Aside from any other effect it may have had at the time it then gave the colonial Canadians a new pride in their country. Eventually this pride would lead to complete independence from Britain. But in 1812 Canadians for the first time contributing to their own defense helped the British drive out the Americans fierce battles were fought and monuments on the Canadian side of the Niagara Peninsula still recalled the battles with the Americans. That's the War of 1812 became part of the pattern of the Canadian fabric. Have your courage the courage of those young people. Now there was a brave general by name don't ship it out to go to the yard he said is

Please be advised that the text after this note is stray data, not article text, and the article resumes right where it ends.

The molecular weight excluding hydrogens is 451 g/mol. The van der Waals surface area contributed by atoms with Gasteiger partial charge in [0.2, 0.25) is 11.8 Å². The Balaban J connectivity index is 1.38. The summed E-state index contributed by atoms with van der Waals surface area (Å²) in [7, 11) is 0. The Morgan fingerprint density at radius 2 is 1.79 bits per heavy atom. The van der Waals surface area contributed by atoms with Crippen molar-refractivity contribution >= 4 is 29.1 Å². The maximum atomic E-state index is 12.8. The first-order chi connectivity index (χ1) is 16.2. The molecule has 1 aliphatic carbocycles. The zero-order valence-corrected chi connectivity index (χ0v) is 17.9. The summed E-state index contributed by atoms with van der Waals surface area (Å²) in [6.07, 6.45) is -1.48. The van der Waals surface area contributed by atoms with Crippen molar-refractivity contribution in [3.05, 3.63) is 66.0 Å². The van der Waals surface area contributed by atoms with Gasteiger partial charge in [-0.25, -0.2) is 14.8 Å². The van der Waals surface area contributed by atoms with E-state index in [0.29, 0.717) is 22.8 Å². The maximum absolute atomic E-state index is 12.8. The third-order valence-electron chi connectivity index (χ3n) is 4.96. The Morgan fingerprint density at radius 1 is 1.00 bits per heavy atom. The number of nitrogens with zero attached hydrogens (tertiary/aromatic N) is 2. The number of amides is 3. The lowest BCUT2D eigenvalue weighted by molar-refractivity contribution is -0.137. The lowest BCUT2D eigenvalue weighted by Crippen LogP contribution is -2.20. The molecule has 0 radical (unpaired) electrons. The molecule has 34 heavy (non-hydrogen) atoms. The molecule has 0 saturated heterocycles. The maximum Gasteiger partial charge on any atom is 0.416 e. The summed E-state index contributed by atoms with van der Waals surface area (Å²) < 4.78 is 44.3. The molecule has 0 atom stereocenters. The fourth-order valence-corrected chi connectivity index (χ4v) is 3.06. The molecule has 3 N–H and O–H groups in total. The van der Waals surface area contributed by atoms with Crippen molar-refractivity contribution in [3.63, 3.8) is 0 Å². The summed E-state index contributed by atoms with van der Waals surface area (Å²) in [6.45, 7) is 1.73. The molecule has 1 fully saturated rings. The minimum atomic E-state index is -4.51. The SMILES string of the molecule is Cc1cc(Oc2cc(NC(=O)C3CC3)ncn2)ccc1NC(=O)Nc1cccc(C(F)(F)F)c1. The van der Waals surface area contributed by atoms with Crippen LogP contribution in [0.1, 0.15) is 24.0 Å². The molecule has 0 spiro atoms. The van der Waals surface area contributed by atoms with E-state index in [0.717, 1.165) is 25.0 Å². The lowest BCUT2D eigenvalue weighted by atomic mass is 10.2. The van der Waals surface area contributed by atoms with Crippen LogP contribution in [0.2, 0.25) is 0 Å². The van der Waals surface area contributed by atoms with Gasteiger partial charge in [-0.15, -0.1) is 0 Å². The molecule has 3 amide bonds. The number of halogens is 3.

my gallant hero with those proud Yankees. When the game was thus that we reply along with you we were gone our knapsacks we went to shoulder without any of our knapsacks we will shout or our word we will stay here with those proud Yankees with pride of having survived if not having routed the Americans did not blind early Canadians to the potential and actual military strength of the great and growing giant to the south and if they happen to forget throughout the 19th century there were U.S. statesmen who did not consider it in modest to remind them of the disparity in relative military might between the two nations. After the War of 1812 there followed the Fenian raids from the United States which Washington was unable or unwilling to stop. Canada built a